Register this handler with Device Management:

void set_update_authorize_priority_handler(void (*handler)(int32_t request, uint64_t priority));

To reject an update, the handler must call void update_reject(int32_t request, int32_t reason); and give the reason for rejection as an argument (REJECT_REASON_NOT_AUTHORISED or REJECT_REASON_UNAVAILABLE). Device Management then requests approval for the update from the user application. Update client uses the application's registered handler to get update approval.

There is an approval API (void update_authorize(int32_t request);) without a priority field. If your application uses the old API but includes a priority field in the manifest, you receive a deprecation warning.

See the documentation on the accept API for more information.

Implementing component update

Note: This feature is available to select customers only and requires manifest tool version 2.0.0.

To enable component update, specify the component and version you're updating to by adding --component-name <NAME> and --fw-version <1.2.3> to the manifest-create command.

Implementing manifest deferral and resuming download

Note: This functionality is available to select customers only.

If you are using manifest tool version 2.0.0 or later, you can also configure your application to defer an update when the service delivers the manifest. The application marks the device as busy, and the device keeps the manifest in nonvolatile storage.

While the device is busy, Device Management won't send it more manifests. Depending on your application configuration, your application can release the device to download the image and install it, or the device prompts the application to continue with the update the next time the device registers with the service.

Update will continue retrying manifest delivery until the device acknowledges the manifest or reports an error. You can also configure your application on the device to reject an update, in which case the service reports an error.

Similarly, if the device receives a manifest and begins downloading the new firmware image, Device Management can resume the download from where it left off if the download is interrupted.

(Optional) Creating a manifest file without using the manifest tool

You can manually perform each of the steps the manifest tool takes in its update prepare or update device commands.

Upload the firmware binary

You need to upload the firmware binary to Device Management to use it with the service:

  1. Log in to Device Management Portal.
  2. Select Firmware update from the left menu.
  3. Select Images.
  4. Click the Upload image button.
  5. Enter a name and a description for the image.
  6. Click the Choose file button and select the file.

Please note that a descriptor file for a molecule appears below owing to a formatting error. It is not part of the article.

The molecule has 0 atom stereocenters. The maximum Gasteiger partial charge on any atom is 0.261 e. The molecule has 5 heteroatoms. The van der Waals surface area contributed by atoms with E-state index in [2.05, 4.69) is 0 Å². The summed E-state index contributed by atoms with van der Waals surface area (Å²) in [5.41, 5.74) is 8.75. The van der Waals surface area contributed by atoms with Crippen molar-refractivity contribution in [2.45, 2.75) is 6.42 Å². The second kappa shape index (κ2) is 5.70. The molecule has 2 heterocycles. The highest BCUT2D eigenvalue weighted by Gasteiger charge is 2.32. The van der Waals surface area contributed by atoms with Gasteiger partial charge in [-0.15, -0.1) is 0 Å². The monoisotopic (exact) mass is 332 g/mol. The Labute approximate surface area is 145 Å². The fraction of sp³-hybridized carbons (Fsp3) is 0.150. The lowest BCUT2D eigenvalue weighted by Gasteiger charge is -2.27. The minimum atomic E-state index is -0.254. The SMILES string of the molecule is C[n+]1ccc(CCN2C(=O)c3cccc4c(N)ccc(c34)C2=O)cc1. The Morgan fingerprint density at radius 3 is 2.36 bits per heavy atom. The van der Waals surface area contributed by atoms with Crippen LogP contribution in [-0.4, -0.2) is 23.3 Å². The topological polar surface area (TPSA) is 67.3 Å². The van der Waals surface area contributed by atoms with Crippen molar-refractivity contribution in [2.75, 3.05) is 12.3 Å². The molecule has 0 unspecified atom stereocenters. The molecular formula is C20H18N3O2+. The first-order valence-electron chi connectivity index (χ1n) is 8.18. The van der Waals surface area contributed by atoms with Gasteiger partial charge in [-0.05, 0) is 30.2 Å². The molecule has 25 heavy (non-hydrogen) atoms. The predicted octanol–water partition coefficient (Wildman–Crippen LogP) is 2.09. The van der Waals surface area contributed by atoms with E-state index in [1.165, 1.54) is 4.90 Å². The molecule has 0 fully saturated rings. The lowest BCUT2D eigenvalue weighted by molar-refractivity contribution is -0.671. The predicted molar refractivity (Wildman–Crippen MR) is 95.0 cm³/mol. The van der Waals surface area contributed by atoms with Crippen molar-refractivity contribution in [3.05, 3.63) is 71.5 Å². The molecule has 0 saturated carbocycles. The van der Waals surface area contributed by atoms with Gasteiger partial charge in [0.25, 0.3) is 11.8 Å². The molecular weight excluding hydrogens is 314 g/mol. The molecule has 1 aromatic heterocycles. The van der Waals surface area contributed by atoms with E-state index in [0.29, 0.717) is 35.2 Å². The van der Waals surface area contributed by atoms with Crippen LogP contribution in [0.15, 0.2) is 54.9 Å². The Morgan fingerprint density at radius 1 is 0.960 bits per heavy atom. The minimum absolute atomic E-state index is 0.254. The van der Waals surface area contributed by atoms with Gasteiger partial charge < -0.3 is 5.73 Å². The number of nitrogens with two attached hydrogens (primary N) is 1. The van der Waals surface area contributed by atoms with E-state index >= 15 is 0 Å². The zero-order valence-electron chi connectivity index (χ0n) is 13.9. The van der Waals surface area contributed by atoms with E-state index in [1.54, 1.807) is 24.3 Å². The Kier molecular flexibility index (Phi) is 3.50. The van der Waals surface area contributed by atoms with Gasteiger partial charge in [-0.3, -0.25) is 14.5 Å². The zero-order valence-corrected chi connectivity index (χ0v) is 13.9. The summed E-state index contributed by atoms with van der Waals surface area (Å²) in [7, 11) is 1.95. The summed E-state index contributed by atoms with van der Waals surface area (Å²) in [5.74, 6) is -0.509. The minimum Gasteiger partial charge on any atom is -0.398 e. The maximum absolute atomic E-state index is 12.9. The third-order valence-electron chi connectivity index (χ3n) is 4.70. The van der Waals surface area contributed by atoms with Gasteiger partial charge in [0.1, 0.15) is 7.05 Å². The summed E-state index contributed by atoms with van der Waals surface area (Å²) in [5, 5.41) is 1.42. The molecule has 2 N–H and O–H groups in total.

7. Click the Upload firmware image button.
  8. Make a note of the firmware URL to use later.

Find the device class and vendor ID

The manifest needs the device vendor ID and class ID. You can find them in Device Management Portal:

  1. Log in to Device Management Portal.
  2. Select Device directory from the left menu.
  3. Locate your device. If you don't know which one it is, you can use picocom or a similar tool to read the serial console of the device and find the device ID: Device Identity 0123456789abcdeffedcba9876543210.
  4. Select the device to open the device popup.
  5. Make a note of the vendor ID and device class to use later.

Create a certificate

Use OpenSSL to create a self-signed certificate for use with Device Management:

openssl ecparam -genkey -name prime256v1 -out key.pem
openssl req -new -sha256 -key key.pem -out csr.csr -subj "/C=XX/ST=STATE/L=LOCATION/O=ORGANIZATION/CN=COMMONNAME"
openssl req -x509 -sha256 -days 365 -key key.pem -in csr.csr -outform der -out certificate.der -subj "/C=XX/ST=STATE/L=LOCATION/O=ORGANIZATION/CN=COMMONNAME"

This creates a certificate called certificate.der and a key called key.pem.

Create a manifest input file

Create a JSON input file called manifest.json for the manifest tool. Open the file, and add this JSON snippet. Then, edit the values:

    "encryptionMode" : "none-ecc-secp256r1-sha256",
    "vendorId" : "00112233-4455-6677-8899-aabbccddeeff",
    "classId" : "00112233-4455-6677-8899-aabbccddeeff",
    "payloadUri" : "",
    "payloadFile" : "/path/to/payload.bin",
    "priority" : 2,
    "description" : "Description of the update",
    "certificates": [
        { "file" : "certificate.der" }

Note: If you don't want to use the file, you can input many of these values to the manifest tool by using the command-line. See manifest-tool create --help for full details.

The values are:

  • vendorId: The vendor ID of the device, which you obtained in Find the device class and vendor ID above.
  • classId: The class ID of the device, which you obtained in Find the device class and vendor ID above.
  • payloadUri: The URL of the uploaded binary. This is the firmware URL you obtained in Upload the firmware binary above.
  • payloadFile: A local copy of the uploaded binary.
  • priority: The priority of the update attached to the manifest.

Create and sign the manifest using the manifest tool

To sign and encode the manifest:

manifest-tool create -i ./manifest.json -o manifest.bin -k ./key.pem

This creates a file called manifest.bin.

Next step: Creating an update campaign

Now that you have a device that can be remotely updated and a manifest file, you can create an update campaign to distribute updates to remote devices.